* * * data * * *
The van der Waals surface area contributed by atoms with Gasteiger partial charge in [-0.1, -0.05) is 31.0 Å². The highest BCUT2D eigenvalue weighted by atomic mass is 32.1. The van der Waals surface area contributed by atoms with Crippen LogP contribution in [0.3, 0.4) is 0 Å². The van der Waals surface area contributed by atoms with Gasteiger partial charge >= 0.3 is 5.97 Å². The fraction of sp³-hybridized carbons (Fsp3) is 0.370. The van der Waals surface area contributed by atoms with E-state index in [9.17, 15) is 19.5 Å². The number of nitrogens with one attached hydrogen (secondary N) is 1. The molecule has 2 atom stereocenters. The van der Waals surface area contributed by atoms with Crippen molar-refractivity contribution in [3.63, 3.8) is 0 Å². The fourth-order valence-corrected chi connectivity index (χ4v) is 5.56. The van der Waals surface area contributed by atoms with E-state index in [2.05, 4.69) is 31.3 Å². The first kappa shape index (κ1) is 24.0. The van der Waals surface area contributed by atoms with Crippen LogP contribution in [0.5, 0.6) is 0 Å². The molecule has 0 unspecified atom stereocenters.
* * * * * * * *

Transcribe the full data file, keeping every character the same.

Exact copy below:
The van der Waals surface area contributed by atoms with Gasteiger partial charge in [-0.1, -0.05) is 31.0 Å². The highest BCUT2D eigenvalue weighted by atomic mass is 32.1. The van der Waals surface area contributed by atoms with Crippen LogP contribution in [0.3, 0.4) is 0 Å². The van der Waals surface area contributed by atoms with Gasteiger partial charge >= 0.3 is 5.97 Å². The fraction of sp³-hybridized carbons (Fsp3) is 0.370. The van der Waals surface area contributed by atoms with E-state index in [9.17, 15) is 19.5 Å². The number of nitrogens with one attached hydrogen (secondary N) is 1. The molecule has 2 atom stereocenters. The van der Waals surface area contributed by atoms with Crippen molar-refractivity contribution in [3.63, 3.8) is 0 Å². The fourth-order valence-corrected chi connectivity index (χ4v) is 5.56. The van der Waals surface area contributed by atoms with E-state index in [2.05, 4.69) is 31.3 Å². The first kappa shape index (κ1) is 24.0. The van der Waals surface area contributed by atoms with Crippen LogP contribution in [0.5, 0.6) is 0 Å². The molecule has 0 unspecified atom stereocenters.